those into the jargon of philosophy, this is a position of incompatiblism.)
If this is so, then it implies that no man can
be held accountable for any action he undertakes. Doing x, which
is bad, or omitting to do y, which is good, is not something for which
a person can be blamed; and doing y, which is good, or omitting to do x,
which is bad, is not something for which a person can be lauded.
What does "good" or "bad" here mean? Merely that
states of affairs x and y are being viewed, by some evaluator, as in or
out of line with what he considers desirable.
But can this really be correct? Yes, I believe
it is, but I realize that this line of reasoning goes against how we usually
think of moral matters and ourselves. It seems as if we cannot cease to
believe that we are ultimate masters of our thoughts, inclinations, and
actions, perhaps because life otherwise would seem to us bland and meaningless.
But here, I think it important to note the distinction between what
is and what one would want to be. That is to say, someone might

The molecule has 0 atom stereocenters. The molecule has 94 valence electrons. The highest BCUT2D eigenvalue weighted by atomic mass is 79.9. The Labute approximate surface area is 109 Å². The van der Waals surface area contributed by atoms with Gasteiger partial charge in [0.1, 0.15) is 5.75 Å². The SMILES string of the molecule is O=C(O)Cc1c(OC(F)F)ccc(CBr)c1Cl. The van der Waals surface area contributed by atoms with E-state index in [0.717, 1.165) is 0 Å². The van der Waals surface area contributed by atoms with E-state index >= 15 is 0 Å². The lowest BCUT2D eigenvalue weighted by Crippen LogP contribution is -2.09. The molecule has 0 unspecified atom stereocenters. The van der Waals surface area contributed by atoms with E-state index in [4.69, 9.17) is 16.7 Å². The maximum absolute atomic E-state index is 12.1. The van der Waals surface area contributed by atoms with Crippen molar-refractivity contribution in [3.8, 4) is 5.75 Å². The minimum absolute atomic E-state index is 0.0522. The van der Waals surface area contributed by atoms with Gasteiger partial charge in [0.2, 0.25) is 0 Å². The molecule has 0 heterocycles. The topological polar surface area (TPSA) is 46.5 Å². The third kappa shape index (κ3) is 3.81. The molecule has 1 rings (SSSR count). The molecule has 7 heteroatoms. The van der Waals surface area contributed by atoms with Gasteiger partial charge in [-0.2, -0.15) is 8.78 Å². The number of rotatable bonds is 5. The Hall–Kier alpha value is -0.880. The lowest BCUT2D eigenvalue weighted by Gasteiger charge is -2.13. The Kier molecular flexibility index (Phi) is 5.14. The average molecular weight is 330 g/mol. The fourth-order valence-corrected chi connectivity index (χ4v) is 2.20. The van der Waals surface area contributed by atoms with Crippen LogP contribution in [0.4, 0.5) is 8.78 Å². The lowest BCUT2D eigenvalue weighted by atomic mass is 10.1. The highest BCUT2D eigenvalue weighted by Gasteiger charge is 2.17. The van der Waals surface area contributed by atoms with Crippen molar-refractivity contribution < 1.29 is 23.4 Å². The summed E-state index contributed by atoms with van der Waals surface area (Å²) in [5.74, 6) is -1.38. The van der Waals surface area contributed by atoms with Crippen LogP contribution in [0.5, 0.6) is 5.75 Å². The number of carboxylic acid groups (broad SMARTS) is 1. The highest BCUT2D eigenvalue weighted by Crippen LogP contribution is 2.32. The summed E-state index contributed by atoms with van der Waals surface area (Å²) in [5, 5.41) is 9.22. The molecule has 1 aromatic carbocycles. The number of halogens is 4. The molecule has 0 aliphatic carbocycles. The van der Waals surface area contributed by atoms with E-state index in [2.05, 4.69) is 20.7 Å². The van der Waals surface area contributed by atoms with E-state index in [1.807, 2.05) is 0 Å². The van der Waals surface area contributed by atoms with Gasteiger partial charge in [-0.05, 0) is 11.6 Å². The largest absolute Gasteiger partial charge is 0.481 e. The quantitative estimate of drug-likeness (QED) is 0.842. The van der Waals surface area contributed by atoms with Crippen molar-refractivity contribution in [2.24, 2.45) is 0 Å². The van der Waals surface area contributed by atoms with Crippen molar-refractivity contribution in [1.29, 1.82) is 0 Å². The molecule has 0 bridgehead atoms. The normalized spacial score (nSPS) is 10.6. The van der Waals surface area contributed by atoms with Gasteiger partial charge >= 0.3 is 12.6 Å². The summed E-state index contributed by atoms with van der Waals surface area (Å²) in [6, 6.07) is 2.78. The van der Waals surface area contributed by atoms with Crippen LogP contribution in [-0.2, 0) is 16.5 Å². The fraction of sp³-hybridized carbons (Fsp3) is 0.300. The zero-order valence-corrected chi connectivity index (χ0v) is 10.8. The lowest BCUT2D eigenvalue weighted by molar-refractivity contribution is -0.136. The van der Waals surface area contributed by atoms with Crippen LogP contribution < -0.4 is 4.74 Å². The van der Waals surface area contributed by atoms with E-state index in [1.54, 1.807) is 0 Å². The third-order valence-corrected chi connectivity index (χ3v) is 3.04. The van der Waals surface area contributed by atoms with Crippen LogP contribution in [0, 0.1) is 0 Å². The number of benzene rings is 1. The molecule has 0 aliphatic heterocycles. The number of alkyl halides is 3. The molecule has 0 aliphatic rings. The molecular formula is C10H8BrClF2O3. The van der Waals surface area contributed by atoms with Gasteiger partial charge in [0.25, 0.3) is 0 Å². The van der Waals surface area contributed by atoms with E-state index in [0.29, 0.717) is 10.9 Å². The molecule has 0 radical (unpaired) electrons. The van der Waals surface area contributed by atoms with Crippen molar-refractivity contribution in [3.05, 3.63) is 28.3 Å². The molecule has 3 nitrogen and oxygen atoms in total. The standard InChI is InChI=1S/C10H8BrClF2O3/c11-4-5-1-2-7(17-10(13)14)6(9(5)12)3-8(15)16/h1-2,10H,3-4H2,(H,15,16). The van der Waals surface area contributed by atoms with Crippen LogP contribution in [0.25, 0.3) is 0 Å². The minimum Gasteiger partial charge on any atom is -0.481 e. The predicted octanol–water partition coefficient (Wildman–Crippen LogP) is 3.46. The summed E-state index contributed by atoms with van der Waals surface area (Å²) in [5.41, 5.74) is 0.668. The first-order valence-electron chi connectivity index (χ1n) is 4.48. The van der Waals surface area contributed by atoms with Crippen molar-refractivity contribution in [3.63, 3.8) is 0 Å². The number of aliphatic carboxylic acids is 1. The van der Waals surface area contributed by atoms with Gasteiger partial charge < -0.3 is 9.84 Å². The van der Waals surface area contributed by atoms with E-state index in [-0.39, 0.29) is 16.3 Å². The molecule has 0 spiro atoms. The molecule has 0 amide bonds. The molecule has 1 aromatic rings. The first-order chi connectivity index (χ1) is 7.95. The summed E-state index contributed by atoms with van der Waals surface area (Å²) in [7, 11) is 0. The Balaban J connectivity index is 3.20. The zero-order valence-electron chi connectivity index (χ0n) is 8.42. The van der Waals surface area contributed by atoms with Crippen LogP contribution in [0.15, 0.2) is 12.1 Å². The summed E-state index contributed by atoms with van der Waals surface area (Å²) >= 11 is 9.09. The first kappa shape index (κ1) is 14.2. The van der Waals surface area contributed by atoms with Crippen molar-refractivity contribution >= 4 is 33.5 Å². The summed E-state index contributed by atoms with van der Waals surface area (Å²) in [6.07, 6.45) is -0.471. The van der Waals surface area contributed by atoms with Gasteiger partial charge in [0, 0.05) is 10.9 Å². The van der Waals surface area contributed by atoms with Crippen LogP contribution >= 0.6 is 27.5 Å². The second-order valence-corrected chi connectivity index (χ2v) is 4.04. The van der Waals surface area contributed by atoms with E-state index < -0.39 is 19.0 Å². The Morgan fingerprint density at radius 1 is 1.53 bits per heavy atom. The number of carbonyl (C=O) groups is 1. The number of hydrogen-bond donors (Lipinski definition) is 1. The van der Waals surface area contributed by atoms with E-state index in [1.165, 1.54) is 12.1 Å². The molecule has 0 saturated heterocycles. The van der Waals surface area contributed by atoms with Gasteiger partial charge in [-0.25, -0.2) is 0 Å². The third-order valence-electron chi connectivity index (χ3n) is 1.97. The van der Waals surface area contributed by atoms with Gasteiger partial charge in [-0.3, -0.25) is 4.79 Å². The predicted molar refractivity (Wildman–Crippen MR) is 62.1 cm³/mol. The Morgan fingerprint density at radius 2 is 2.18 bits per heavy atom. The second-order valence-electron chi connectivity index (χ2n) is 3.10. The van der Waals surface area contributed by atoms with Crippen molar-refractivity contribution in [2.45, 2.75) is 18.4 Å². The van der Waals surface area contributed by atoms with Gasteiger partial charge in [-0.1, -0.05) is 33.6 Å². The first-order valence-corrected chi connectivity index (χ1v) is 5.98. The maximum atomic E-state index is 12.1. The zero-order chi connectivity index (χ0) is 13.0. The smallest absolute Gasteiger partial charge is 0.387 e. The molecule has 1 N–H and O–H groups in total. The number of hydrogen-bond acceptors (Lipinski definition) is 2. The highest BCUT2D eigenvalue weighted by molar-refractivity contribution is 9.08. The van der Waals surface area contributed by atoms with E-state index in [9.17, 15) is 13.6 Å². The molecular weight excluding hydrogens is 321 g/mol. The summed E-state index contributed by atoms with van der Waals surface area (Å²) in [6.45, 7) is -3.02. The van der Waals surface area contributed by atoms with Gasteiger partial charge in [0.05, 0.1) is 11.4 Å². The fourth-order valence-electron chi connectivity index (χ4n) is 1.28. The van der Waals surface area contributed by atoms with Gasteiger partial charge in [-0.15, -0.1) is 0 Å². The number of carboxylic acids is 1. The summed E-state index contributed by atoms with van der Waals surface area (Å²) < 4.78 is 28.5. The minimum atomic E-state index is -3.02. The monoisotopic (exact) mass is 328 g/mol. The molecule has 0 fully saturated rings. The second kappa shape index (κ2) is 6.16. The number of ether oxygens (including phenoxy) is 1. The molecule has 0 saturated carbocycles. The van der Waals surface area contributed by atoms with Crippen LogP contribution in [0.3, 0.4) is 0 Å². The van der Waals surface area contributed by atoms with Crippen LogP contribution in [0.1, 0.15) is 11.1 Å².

dislike a certain thing being the way it is, but this sentiment does not,
se, render the thing incorrect. Next, I will try to elaborate somewhat
on what can be said about the role of ethics and the meaning of life, given
the character of the world as it is.
III. The Best Possible Use of Ethics
If no person can be held accountable for his actions,
then ethics may seem superfluous. This, I submit, is too hasty a conclusion.
On a pragmatic and essentially consequentialist basis, it could be deemed
expedient to use moral language as if it was true, in cases where
doing so influences people to act in a way that renders the outcome of
actions sufficiently better. Two tings need to be spelled out a little
First, evaluating the usage of moral language
(e.g., saying that a person acted morally wrong when performing act x)
entails balancing costs and benefits. The benefit refers to people acting
better when contemplating the negative effects of being considered immoral
for bringing about a state of affairs viewed as worse than could be by
those uttering condemning statements. This argument rests on the idea that
people respond to incentives. If people notice a higher cost of performing
an act, they will become less inclined to perform it. The demand curve
does, as economic theory teaches us, indeed slope downwards. The cost refers